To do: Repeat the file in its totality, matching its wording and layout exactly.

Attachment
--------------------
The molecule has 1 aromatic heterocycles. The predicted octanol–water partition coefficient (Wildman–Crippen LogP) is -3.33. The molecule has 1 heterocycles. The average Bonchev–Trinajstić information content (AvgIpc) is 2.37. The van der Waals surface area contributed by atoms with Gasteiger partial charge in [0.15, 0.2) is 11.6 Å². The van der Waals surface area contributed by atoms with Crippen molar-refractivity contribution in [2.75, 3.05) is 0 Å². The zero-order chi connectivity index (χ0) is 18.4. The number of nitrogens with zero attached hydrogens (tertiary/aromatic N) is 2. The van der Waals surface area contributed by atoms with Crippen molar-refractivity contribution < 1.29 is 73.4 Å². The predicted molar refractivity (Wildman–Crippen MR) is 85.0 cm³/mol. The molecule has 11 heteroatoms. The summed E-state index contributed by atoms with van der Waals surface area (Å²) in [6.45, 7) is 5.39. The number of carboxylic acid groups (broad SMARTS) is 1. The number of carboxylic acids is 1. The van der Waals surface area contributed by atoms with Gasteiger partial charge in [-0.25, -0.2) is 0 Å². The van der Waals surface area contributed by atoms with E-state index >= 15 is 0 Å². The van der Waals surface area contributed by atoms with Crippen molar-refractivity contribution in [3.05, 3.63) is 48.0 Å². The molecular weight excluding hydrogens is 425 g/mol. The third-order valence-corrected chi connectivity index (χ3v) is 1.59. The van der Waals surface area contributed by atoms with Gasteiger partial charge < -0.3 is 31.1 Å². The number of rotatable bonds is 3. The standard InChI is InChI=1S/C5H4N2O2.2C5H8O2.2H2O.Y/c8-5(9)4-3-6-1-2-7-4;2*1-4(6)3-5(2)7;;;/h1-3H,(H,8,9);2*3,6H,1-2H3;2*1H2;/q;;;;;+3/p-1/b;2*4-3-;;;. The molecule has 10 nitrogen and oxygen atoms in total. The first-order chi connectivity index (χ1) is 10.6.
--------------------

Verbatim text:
The molecule has 1 aromatic heterocycles. The predicted octanol–water partition coefficient (Wildman–Crippen LogP) is -3.33. The molecule has 1 heterocycles. The average Bonchev–Trinajstić information content (AvgIpc) is 2.37. The van der Waals surface area contributed by atoms with Gasteiger partial charge in [0.15, 0.2) is 11.6 Å². The van der Waals surface area contributed by atoms with Crippen molar-refractivity contribution in [2.75, 3.05) is 0 Å². The zero-order chi connectivity index (χ0) is 18.4. The number of nitrogens with zero attached hydrogens (tertiary/aromatic N) is 2. The van der Waals surface area contributed by atoms with Crippen molar-refractivity contribution < 1.29 is 73.4 Å². The predicted molar refractivity (Wildman–Crippen MR) is 85.0 cm³/mol. The molecule has 11 heteroatoms. The summed E-state index contributed by atoms with van der Waals surface area (Å²) in [6.45, 7) is 5.39. The number of carboxylic acid groups (broad SMARTS) is 1. The number of carboxylic acids is 1. The van der Waals surface area contributed by atoms with Gasteiger partial charge in [-0.25, -0.2) is 0 Å². The van der Waals surface area contributed by atoms with E-state index >= 15 is 0 Å². The van der Waals surface area contributed by atoms with Crippen molar-refractivity contribution in [3.05, 3.63) is 48.0 Å². The molecular weight excluding hydrogens is 425 g/mol. The third-order valence-corrected chi connectivity index (χ3v) is 1.59. The van der Waals surface area contributed by atoms with Gasteiger partial charge < -0.3 is 31.1 Å². The number of rotatable bonds is 3. The standard InChI is InChI=1S/C5H4N2O2.2C5H8O2.2H2O.Y/c8-5(9)4-3-6-1-2-7-4;2*1-4(6)3-5(2)7;;;/h1-3H,(H,8,9);2*3,6H,1-2H3;2*1H2;/q;;;;;+3/p-1/b;2*4-3-;;;. The molecule has 10 nitrogen and oxygen atoms in total. The first-order chi connectivity index (χ1) is 10.6.